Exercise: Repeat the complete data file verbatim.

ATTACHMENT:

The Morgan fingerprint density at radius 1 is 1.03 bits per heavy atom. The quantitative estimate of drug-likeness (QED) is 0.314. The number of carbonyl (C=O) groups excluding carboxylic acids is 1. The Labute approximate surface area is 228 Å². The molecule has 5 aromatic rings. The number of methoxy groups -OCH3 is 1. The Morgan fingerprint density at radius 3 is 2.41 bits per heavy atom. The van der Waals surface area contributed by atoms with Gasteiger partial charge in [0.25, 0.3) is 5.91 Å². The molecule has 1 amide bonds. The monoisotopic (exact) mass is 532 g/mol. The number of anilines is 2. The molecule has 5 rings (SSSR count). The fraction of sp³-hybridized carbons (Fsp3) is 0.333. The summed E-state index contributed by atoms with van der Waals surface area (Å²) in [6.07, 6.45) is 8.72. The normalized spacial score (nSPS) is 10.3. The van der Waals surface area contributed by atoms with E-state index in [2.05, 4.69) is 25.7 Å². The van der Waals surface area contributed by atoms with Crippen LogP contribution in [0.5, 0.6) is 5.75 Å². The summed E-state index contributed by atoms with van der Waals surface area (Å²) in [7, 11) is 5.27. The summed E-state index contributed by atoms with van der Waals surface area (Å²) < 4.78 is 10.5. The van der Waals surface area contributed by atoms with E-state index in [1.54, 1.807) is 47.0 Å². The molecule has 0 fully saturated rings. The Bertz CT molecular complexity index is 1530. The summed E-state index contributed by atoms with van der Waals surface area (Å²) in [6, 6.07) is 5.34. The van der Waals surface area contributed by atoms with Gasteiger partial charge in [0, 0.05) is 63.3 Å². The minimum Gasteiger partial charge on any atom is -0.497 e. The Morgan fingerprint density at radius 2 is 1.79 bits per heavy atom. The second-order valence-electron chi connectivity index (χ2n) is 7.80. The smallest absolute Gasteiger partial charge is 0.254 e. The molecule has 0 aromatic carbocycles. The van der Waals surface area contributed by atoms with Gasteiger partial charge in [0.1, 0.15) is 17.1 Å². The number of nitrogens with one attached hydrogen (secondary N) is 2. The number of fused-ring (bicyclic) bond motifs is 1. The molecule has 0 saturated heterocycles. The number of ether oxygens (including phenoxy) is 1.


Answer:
The Morgan fingerprint density at radius 1 is 1.03 bits per heavy atom. The quantitative estimate of drug-likeness (QED) is 0.314. The number of carbonyl (C=O) groups excluding carboxylic acids is 1. The Labute approximate surface area is 228 Å². The molecule has 5 aromatic rings. The number of methoxy groups -OCH3 is 1. The Morgan fingerprint density at radius 3 is 2.41 bits per heavy atom. The van der Waals surface area contributed by atoms with Gasteiger partial charge in [0.25, 0.3) is 5.91 Å². The molecule has 1 amide bonds. The monoisotopic (exact) mass is 532 g/mol. The number of anilines is 2. The molecule has 5 rings (SSSR count). The fraction of sp³-hybridized carbons (Fsp3) is 0.333. The summed E-state index contributed by atoms with van der Waals surface area (Å²) in [6.07, 6.45) is 8.72. The normalized spacial score (nSPS) is 10.3. The van der Waals surface area contributed by atoms with E-state index in [2.05, 4.69) is 25.7 Å². The van der Waals surface area contributed by atoms with Crippen LogP contribution in [0.5, 0.6) is 5.75 Å². The summed E-state index contributed by atoms with van der Waals surface area (Å²) in [7, 11) is 5.27. The summed E-state index contributed by atoms with van der Waals surface area (Å²) < 4.78 is 10.5. The van der Waals surface area contributed by atoms with E-state index in [1.54, 1.807) is 47.0 Å². The molecule has 0 fully saturated rings. The Bertz CT molecular complexity index is 1530. The summed E-state index contributed by atoms with van der Waals surface area (Å²) in [6, 6.07) is 5.34. The van der Waals surface area contributed by atoms with Gasteiger partial charge in [0, 0.05) is 63.3 Å². The minimum Gasteiger partial charge on any atom is -0.497 e. The Morgan fingerprint density at radius 2 is 1.79 bits per heavy atom. The second-order valence-electron chi connectivity index (χ2n) is 7.80. The smallest absolute Gasteiger partial charge is 0.254 e. The molecule has 0 aromatic carbocycles. The van der Waals surface area contributed by atoms with Gasteiger partial charge in [0.1, 0.15) is 17.1 Å². The number of nitrogens with one attached hydrogen (secondary N) is 2. The number of fused-ring (bicyclic) bond motifs is 1. The molecule has 0 saturated heterocycles. The number of ether oxygens (including phenoxy) is 1.